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North Cascades National Park

Desolation Peak Trail

Desolation Peak Trail is a steep hike to open meadows, grand vistas and a historic fire lookout. Know your limits, the trail gains 4400 feet in 6.8 miles (1340 m in 10.9 km). Carry plenty of water: the only water source after the trail leaves Ross Lake is snow, which is usually gone by early July.

Access is at mile 16 on the Eastbank Trail, or from Ross Lake by boat. The East Bank Trailhead is located near milepost 138 on State Route 20. Boat transportation from Ross Lake Resort (206-386-4437) may be arranged to the Desolation Trailhead. Hikers also can access the trail and lake from Hozomeen campground on the US-Canadian Border.

Views and Sun
The trail begins gently, with lakeside views. After two miles (3.2 km), the trail turns east and begins to climb. Enjoy the cool forest and the last water. The forest tapers off to exposed subalpine vegetation. Watch for views of Hozomeen Mountain to the north, the Picket Range and Ross Lake to the west, Jack Mountain to the south, and Skagit Peak to the east.

Diversity of Life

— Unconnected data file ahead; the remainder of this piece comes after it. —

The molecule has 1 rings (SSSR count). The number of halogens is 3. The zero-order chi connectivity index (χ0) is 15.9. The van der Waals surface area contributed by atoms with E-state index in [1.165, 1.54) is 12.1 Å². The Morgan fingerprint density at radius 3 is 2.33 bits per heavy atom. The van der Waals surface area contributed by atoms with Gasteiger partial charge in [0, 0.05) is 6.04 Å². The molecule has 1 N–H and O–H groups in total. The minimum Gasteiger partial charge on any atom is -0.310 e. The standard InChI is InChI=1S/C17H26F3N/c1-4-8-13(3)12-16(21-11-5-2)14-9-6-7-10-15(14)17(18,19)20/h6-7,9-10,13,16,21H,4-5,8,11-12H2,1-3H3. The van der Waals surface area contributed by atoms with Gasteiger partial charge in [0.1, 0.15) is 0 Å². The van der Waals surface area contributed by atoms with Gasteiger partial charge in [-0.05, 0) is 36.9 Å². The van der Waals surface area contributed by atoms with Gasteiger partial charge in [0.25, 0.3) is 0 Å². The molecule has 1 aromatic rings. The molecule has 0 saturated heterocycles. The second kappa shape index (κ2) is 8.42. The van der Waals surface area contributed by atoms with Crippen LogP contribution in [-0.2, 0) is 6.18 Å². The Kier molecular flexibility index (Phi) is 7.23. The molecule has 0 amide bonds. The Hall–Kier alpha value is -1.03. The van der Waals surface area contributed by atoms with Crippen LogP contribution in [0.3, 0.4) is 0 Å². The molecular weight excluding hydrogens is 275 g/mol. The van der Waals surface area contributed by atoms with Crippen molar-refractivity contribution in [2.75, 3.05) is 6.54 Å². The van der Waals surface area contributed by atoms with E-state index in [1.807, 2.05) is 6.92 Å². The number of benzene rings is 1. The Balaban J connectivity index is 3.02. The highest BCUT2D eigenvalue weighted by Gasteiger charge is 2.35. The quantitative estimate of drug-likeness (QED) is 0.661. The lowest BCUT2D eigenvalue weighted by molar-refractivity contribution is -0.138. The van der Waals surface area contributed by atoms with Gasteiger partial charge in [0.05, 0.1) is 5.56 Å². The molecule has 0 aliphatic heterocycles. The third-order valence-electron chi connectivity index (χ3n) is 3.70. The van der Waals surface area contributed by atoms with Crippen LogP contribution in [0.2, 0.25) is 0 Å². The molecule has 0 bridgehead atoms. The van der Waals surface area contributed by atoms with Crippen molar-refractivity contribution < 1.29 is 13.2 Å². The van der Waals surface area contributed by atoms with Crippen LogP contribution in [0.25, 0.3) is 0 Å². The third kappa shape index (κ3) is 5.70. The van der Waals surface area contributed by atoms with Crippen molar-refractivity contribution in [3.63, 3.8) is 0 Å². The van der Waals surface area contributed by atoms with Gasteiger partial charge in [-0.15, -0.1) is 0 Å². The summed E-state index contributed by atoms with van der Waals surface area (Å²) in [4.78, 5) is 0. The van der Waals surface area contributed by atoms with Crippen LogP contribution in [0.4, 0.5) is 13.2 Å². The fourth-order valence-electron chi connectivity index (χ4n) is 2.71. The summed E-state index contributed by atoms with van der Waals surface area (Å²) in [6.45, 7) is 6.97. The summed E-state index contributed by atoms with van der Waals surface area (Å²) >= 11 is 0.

Desolation Peak Trail takes the hiker from low elevation forests to subalpine meadows. It also allows discovery of plant species from the dryer east-side which grow on this west slope . Ponderosa and lodgepole pine can be found. Watch for wildlife: deer, bear, cougar, grouse, and marmots.

Renewed by Fire
Along the trail, one can find remains of charred wood. A major burn occurred in 1926. Periodic fire created the meadows. Opportunistic plants and animals thrive in the open space that results from fire. This mountain is a place of striking variety.

The Lookout
Lookouts are places vacillating between an experience far from the world and the thunderous reality of a mountain storm. Desolation is noted for extreme changes in weather. The people who worked in lookout stations either possessed a fitting solitary character, soon gained it, or made excuses to leave. Beatnik poet Jack Kerouac served as the lookout here in 1956. He wrote the classic book Desolation Angels from that experience. Kerouac described the looming twin peaks of Hozomeen Mountain as "the void."
Note: Desolation Lookout is closed to the public.

Designated campsites are located on the ridge one mile (1.6 km) below the lookout. The only water source is snow, which is gone by early July. Fires are not permitted.

Be sure to stop at the Wilderness Information Center in Marblemount (360-873-4500 ext. 39) or the ranger station at Hozomeen. A permit (no charge) is required for all overnight stays in the backcountry. Hunting is permitted in Ross Lake National Recreation Area in accordance with Washington State Hunting Regulations. Rangers have maps and current information to assist you in planning a safe, fun trip.




For Additional Information Contact:

North Cascades National Park
2105 State Route 20
Sedro-Woolley, WA 98284-9394
(360) 856-5700


For more information visit the National Park Service website